Today, I realise with terror that I have less than a week left in Scotland. I’ve started to refer to my ERASMUS year as ‘doing a Michael Palin’, because of the lovely BBC/homely connotations of my favourite travel writer, mainly because I can‘t face that a more accurate description of an ERASMUS year is ‘temporarily moving to a foreign country’.
Last week I visited Edinburgh and had lunch with a girl who studied in Munich last year. If possible, I would strongly recommend that anyone going on an exchange tries to meet with older students who’ve been to the same city. Rosie was full of enthusiasm about the LMU and living in Bavaria, and offered a lot of advice, ranging from avoiding the student cafeteria to buying wellies as soon as I get to Munich because they sell out when the snow comes. Thanks to Rosie’s advice and insights into student life in Munich, I feel like arriving in Germany will be less of a culture shock – I’ve read my city guidebook pretty thoroughly, but Dorling Kindersley don’t seem to concern themselves with, for example, which supermarket is cheapest and the opening hours of clubs, and so the perspective of a former ERASMUS student is invaluable.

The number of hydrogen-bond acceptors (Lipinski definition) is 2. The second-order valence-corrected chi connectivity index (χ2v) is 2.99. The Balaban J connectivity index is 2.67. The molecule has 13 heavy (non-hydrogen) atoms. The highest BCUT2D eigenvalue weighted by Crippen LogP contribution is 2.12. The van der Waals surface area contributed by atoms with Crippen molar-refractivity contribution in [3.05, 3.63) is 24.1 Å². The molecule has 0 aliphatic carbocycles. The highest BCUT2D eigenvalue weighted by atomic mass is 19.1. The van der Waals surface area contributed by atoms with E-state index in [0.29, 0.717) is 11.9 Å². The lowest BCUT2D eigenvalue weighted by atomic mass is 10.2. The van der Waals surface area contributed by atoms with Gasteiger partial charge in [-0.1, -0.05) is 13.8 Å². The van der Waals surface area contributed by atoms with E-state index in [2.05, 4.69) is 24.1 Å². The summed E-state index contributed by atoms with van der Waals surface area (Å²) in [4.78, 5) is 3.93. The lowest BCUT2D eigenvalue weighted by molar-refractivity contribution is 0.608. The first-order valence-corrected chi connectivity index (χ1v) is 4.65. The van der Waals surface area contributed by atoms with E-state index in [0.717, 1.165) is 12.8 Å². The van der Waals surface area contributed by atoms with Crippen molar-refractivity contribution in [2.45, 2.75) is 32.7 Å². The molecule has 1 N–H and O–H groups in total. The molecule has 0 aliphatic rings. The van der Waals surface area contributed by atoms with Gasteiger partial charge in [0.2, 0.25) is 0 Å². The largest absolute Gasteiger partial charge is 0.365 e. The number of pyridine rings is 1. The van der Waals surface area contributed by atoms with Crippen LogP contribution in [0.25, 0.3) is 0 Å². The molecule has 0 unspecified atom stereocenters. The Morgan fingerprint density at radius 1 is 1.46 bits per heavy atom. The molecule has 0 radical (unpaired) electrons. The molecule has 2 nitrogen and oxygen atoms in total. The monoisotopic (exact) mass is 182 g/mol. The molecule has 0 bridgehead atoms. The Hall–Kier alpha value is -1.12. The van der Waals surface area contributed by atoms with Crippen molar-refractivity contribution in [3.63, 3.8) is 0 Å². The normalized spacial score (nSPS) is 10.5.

She also assured me that my German doesn’t need to be perfect when I arrive. I was feeling particularly insecure about my language skills, as the night before I had confused my tandem partner Frank by misunderstanding his story about forgetting his passport at an airport with a humorous anecdote concerning the local culture in Iceland. My German is usually better than this, and at any rate one of the reasons I’m going abroad is to work on my German – there wouldn’t be much point if I was already fluent! (I’m aware this now reads a little like a needy self-reassuring diary entry).
Mostly, I’ve managed not to dwell to much on my nerves. If you’re planning an ERASMUS year, you’ll have a lot to organise and lately I’ve been kept busy arranging travel insurance, online banking, packing and shopping, not to mention the headache that was reading through the course catalogue (German for ‘investment trusts’ is ‘Kapitalanlegengesellschaften’…I’ll admit it was hard not to dismiss all the courses I struggled to pronounce).
I have, strangely perhaps, enjoyed getting ready for Munich – too many people have commented that I’ll quickly become accustomed to German life because I’m ‘efficient’ and enjoy organising things. However, I have hated the seemingly endless goodbyes. Over the last few weeks I’ve seen family members and friends from Edinburgh (I visited them in freshers’ week) for the last time in a few months, possibly a year. I’m probably being overdramatic – although German universities appear to be a little stingy with winter breaks, Christmas isn’t too far away and I’ll be able to see everyone then. However, I can only hope that Germany has an adequate substitute for Ben and Jerry’s (Fisch Food?) or Cadbury’s chocolate – Friday will be the last time I see my boyfriend (there would be an unhappy smiley if I thought I could get away with it on a university blog). Goodbyes suck – but, as my grandmother tells me, they’re part of life’s rich tapestry.